New book clarifies free speech problems of sign laws​

Signs, billboards, and placards are such a familiar part of the landscape that we often don’t notice them. However, even the humblest “on-premise” sign is protected by the highest law of the land, the U.S. Constitution’s free speech clause.


Daniel R. Mandelker, JD, the Howard A. Stamper Professor of Law at Washington University in St. Louis, has set out to help local governments and municipalities appreciate that fact with his new book, Free Speech Law for On Premises Signs.

Published online at and, the book will be released in hard copy later this year by the U.S. Sign Council. The work draws on Mandelker’s decades of experience consulting for municipalities and cities on sign placement and messaging.

“Signs are an expressive form of free speech protected by the free speech clause of the Federal Constitution,” Mandelker writes. “Courts decide how local governments can regulate signs, including on-premise signs, in order to ensure that principles of freedom of expression are observed. If free speech requirements are not met, courts will hold an on-premise sign law unconstitutional.”

Dubbed “a must-have resource for all land use and municipal lawyers and practitioners,” Mandelker’s book describes the complexities of sign ordinances. The Supreme Court of the United States has ruled on very few cases involving signs specifically, but the court’s free-speech rulings on other issues are commonly applied to signs. And while lower courts might rule on aesthetic and other elements of signs, those considerations are always trumped by free speech.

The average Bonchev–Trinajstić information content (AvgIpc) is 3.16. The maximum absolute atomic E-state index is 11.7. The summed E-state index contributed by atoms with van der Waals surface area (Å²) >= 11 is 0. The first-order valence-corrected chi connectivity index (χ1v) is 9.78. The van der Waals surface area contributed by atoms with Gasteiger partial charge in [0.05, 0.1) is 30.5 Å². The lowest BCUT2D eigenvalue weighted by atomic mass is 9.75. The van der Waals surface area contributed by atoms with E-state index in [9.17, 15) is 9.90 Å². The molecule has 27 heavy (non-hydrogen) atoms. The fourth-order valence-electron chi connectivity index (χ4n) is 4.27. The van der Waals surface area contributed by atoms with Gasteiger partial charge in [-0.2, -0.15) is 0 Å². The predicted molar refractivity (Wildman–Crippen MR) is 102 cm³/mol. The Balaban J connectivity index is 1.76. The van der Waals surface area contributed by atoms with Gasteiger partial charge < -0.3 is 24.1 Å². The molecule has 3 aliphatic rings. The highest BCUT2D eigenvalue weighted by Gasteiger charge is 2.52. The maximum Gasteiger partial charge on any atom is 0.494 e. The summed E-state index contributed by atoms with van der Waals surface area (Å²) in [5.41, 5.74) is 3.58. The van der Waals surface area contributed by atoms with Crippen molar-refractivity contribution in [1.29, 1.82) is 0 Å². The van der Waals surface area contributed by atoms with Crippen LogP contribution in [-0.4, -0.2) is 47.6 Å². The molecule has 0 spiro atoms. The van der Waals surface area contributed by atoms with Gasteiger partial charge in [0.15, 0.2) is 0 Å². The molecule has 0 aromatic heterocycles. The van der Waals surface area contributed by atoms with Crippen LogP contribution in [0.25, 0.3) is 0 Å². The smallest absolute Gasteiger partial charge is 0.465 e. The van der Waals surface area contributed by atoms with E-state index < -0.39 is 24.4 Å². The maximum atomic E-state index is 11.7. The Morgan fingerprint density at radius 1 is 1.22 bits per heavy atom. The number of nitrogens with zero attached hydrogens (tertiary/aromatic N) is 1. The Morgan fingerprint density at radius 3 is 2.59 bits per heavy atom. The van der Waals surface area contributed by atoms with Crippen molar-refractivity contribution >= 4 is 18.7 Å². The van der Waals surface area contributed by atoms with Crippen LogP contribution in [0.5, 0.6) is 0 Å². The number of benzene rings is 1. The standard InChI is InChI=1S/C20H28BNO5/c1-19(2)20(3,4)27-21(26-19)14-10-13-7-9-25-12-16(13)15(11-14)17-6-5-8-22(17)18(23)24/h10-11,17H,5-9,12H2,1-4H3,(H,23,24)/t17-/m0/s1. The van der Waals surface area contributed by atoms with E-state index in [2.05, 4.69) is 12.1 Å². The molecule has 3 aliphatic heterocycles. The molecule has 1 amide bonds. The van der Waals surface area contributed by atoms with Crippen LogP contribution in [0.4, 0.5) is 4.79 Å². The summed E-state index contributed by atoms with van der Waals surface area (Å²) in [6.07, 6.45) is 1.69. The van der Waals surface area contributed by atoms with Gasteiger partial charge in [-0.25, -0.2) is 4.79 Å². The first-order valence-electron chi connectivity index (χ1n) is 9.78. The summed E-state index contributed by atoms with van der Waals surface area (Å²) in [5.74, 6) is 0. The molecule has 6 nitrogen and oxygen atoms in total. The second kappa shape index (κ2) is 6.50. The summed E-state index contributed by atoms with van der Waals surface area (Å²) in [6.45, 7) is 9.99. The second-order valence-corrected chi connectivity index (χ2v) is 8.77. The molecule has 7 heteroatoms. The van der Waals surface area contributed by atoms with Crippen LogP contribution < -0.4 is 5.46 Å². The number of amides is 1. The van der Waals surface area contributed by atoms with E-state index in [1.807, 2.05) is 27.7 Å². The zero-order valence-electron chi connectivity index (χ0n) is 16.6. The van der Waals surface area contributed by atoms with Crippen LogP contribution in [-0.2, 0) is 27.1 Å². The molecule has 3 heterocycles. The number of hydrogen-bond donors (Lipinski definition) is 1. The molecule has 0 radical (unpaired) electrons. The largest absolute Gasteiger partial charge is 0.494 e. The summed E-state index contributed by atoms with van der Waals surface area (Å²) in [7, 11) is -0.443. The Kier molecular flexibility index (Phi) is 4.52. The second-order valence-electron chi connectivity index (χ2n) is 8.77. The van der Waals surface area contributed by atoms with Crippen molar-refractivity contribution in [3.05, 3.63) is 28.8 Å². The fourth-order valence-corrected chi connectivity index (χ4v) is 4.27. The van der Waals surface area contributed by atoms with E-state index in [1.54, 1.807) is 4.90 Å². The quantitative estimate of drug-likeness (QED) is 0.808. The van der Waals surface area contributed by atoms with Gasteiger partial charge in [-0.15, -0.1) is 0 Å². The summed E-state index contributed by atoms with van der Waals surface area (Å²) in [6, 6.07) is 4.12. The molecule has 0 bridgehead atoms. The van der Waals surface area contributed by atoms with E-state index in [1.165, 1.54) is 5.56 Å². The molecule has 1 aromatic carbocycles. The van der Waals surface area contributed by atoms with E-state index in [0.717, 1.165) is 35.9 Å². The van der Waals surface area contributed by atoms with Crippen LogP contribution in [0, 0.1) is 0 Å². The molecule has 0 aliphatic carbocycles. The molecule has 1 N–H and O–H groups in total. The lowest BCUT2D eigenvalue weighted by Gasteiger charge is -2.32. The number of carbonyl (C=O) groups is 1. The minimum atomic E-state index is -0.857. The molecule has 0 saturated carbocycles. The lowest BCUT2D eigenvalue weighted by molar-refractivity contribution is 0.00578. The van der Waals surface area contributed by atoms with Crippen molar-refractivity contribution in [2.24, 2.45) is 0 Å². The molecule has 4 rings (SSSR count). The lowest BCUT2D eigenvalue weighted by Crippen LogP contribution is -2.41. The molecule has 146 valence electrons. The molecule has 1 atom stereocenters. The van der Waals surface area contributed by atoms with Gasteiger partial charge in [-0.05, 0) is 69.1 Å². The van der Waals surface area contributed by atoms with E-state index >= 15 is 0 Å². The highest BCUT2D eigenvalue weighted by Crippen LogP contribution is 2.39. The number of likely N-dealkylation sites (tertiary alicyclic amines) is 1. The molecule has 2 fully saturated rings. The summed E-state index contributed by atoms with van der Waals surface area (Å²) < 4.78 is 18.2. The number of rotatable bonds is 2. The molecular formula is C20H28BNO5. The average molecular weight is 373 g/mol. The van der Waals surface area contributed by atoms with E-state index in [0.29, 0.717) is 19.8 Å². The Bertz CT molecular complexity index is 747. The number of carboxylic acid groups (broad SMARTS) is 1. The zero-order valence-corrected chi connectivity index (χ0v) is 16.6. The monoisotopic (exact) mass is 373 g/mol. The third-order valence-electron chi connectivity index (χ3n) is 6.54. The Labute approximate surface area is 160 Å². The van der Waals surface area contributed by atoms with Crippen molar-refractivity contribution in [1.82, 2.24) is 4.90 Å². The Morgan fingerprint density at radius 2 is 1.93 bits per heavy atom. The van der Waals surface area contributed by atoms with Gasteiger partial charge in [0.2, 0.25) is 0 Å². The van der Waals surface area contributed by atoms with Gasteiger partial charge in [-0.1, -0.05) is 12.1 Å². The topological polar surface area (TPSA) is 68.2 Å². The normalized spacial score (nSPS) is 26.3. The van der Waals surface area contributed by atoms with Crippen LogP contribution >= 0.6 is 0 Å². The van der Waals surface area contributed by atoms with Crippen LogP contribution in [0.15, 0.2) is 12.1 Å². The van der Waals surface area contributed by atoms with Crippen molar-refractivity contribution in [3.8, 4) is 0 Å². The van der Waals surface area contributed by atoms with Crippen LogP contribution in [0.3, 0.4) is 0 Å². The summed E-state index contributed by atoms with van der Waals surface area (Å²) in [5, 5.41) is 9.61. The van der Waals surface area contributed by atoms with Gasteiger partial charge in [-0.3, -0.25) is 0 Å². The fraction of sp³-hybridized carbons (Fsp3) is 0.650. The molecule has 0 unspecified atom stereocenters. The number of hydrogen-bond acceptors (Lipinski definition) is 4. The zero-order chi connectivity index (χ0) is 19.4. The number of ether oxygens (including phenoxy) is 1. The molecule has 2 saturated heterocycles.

“The free-speech issues are paramount,” Mandelker says. “People are often sued over them, and because of the nature of the lawsuits, they can be very costly.”

After a brief introduction to the book and why it was written, Mandelker establishes the basic principles of free speech law. He helps readers distinguish between commercial and noncommercial speech and also explains the importance of “content neutrality” in sign regulation.
Mandelker then discusses a seminal commercial speech case, Central Hudson Gas & Elec. Corp. v. Public Service Commission (1980).

Central Hudson established “a four-part test for the judicial review of laws affecting commercial speech,” Mandelker writes, such as sign ordinances. He also examines how Central Hudson’s tests have been interpreted and applied in subsequent Supreme Court cases before turning to prior restraint doctrine and special rules for on-premise sign ordinances.

Finally, the book addresses other kinds of signs — such as digital time and temperature signs and portable signs — before getting into specifics of size, height and other details of effective sign ordinances.

“I wrote Free Speech Law for On Premises Signs to provide clear guidance to help municipalities and other local governments draft ordinances that will protect freedom of expression on one hand, and community standards on the other,” he says. “It can be a difficult balancing act, but it can be achieved.”

Among his many publications, Mandelker is well-known for an earlier report that relates to his new book. The report, “Street Graphics and the Law,” establishes a new method of regulating on-premise signs, and is available from the American Planning Association.